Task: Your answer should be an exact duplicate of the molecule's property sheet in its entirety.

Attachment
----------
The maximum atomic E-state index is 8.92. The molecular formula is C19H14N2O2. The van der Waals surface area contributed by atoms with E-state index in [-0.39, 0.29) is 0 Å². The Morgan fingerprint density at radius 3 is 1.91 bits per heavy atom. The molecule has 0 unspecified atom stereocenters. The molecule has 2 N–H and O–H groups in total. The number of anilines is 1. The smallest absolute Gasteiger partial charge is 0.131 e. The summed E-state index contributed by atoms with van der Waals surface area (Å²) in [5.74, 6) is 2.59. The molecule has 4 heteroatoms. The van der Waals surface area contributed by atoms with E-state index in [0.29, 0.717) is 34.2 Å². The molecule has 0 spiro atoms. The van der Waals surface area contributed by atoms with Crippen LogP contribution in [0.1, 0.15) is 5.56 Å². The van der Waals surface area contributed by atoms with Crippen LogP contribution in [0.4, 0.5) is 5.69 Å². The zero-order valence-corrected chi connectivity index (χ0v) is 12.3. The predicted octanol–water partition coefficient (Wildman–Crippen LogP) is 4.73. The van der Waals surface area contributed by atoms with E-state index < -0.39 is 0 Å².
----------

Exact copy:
The maximum atomic E-state index is 8.92. The molecular formula is C19H14N2O2. The van der Waals surface area contributed by atoms with E-state index in [-0.39, 0.29) is 0 Å². The Morgan fingerprint density at radius 3 is 1.91 bits per heavy atom. The molecule has 0 unspecified atom stereocenters. The molecule has 2 N–H and O–H groups in total. The number of anilines is 1. The smallest absolute Gasteiger partial charge is 0.131 e. The summed E-state index contributed by atoms with van der Waals surface area (Å²) in [5.74, 6) is 2.59. The molecule has 4 heteroatoms. The van der Waals surface area contributed by atoms with E-state index in [0.29, 0.717) is 34.2 Å². The molecule has 0 spiro atoms. The van der Waals surface area contributed by atoms with Crippen LogP contribution in [0.1, 0.15) is 5.56 Å². The van der Waals surface area contributed by atoms with Crippen LogP contribution in [0.4, 0.5) is 5.69 Å². The zero-order valence-corrected chi connectivity index (χ0v) is 12.3. The predicted octanol–water partition coefficient (Wildman–Crippen LogP) is 4.73. The van der Waals surface area contributed by atoms with E-state index < -0.39 is 0 Å².